It feels like everyone's going to Lisbon this year. It's probably something to do with its coastal location and warm, sunny climate. It also helps that Lisbon's got castles, monasteries and museums, as well as only being half-an-hour away from golden beaches and superb swimming spots. The only downside? You might have to walk up a few hills to enjoy its cafe culture, food and nightlife.
To get you started, here are 22 things to do in Lisbon, which will help you make the most out of a trip to the city.
The Castelo de S Jorge was rediscovered in the early 20th century during an excavation, which dug up the remains of a castle and royal palace. It's now a national monument and a gateway to nearly a 1000 years of Lisbon history.
The Tower of Belem was built in the early part of the 16th century by Manuel I to protect the city from being attacked by sea. You can still see the medieval keep as well as the more modern military bits. The tower's also much-photographed due to its dramatic location.
The Jerónimos (or Hieronymite) Monastery, along with the Torre de Belem, is now a UNESCO World Heritage site and it is also a National Monument - mainly due to its ambitious architecture. It's incredible that the Igreja e Convento do Carmo (Convent of Our Lady of Mount Carmel) is still standing, as it survived a devastating earthquake in 1755.
The Pharmacy Museum delves deep into 5,000 years in the history of medicine. And granted the Museu Nacional do Azulejo - a museum essentially dedicated to tiles - might not sound the most exciting. But it's actually got some of the most beautiful examples of the famous Azulejo ceramic works in the city.
The 50m-high Padrão dos Descobrimentos (above) was built to mark 500th anniversary of Henry the Navigator's death - one of Portugal's greatest sailors. You can also get a nice view of the mouth of the River Tagus from here too.
The classic engineering of the Elevador de Santa Justa has made this lift a tourist attraction. Save your legs the effort of climbing up to the roof of its gothic tower for a city view.
The flea market in Alfama is the usual mix of tat and artisan crafts. If you loved the 80s - you'll find tons of old toys and games from that era here.
Estufa Fria botanical gardens has some unusual hot and cold plant houses to explore - and it's free on a Sunday. Once you're done with the plants, play count the sculptures (there's loads) and then head to the bar.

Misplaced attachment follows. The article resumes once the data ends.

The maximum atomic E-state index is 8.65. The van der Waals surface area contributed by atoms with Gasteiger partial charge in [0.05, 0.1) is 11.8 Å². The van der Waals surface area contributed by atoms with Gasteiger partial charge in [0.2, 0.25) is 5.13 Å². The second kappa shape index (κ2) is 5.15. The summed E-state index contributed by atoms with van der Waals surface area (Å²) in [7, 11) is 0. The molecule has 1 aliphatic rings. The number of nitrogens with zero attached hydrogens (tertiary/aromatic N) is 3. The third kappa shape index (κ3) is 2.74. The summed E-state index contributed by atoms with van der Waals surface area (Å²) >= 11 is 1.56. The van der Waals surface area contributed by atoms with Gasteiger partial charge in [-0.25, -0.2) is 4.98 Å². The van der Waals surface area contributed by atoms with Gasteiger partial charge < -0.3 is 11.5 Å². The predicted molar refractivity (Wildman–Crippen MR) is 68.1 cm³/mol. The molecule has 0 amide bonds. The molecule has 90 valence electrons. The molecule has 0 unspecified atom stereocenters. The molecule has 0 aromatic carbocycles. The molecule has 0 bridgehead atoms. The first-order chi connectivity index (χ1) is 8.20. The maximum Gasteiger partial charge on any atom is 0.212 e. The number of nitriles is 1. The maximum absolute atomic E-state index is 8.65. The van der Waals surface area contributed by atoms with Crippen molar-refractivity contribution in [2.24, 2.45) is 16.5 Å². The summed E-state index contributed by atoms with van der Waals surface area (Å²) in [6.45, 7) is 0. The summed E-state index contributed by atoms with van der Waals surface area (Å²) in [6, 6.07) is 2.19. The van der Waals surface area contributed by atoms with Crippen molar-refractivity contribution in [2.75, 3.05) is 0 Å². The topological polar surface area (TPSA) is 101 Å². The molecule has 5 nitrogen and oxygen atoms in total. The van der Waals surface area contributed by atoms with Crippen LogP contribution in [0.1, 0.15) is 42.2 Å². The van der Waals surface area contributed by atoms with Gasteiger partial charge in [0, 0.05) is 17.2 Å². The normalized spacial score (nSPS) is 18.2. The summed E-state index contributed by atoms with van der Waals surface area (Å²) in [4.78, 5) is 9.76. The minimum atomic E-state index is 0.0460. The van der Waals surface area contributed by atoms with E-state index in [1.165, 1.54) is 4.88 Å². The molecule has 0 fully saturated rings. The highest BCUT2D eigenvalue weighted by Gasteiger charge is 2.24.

The Remodelado trams were built in the 1930s, and we recommend the very pretty Tram 28 route. You can jump off and explore one of the passing neighbourhoods, or use it as a way to get up the steep hills.
The Oceanário de Lisboa's main aquarium holds around five million litres of water and has more than a hundred species living in it. You'll find penguins, otters and sharks, along with plenty of fish. Book online to get cheaper tickets (and you also won't have to queue when you arrive).
The main square in the city is Praça do Comércio, a lively place with restaurants on both sides. Visit the "Old Quarter" and Alfama, you can find a lot of small restaurants and terraces in that area that serve fresh seafood.
Places like Alfama are also the perfect spot to listen to Fado, the traditional Portuguese music - there's usually a live band playing.
They've got a sweet tooth round here - so you'll find Pastel de Nata, or Portuguese custard tarts, everywhere. The best ones are in the Belem area, and you'll see people queuing up to buy them from the place they originated. Or try Bacalhau - the Portugeuse word for cod. You'll see it prepared in different ways throughout Portugal - but smoked, cured or fresh, it's all good stuff. You should also try the fish cakes - Pasteis de Bacalhau.
The Timeout market, Mercado da Ribeira, is a good venue for food during the day, and also a very chilled hangout in evening.
A car park might not sound like the most glamorous of locations - but Park bar is a cool place to have a drink. Aim for the end of the day, and you'll get a 360 degree view of the city as the sun goes down.
The Pavilhao Chines is part pub, part museum, with a good degree of junk in there too. Have a drink and take in the sheer number of objects and art on the walls.
There are Moorish castles, monasteries and old fortresses, not to mention a sprawling forest (it has 500 types of trees) in the Parques se Sintra. Getting there takes around 45 minutes by train from the Restauradores Station or Oriente Station - and the train tickets are only a few euros. It can be expensive to visit all eight sites (costing more than 100€/person in total) so maybe just choose a couple if you're on a budget. To get there you could walk up the mountain or get a bus from Sintra Station and have a glass of wine at the Palace of Pena. Get a TukTuk back down - it can be an hair-raising experience.
Try and bag a birdiePortugal is also home to Europe's "golf coast".
The pretty coastal town of Cascais is around 30 minutes by train or car from Lisbon. This is seafood central. Try the local sole, sea bass or sea bream, and then sleep it off on the sand.
Guincho Beach is close by to Cascais for surfing and swimming, as well as some good coastal walks. If you don't want to get wet - it's good entertainment just watching the surfers and windsurfers from the shore.
You can be in Lisbon in just two and a half hours from London airports. Find flights to Lisbon here.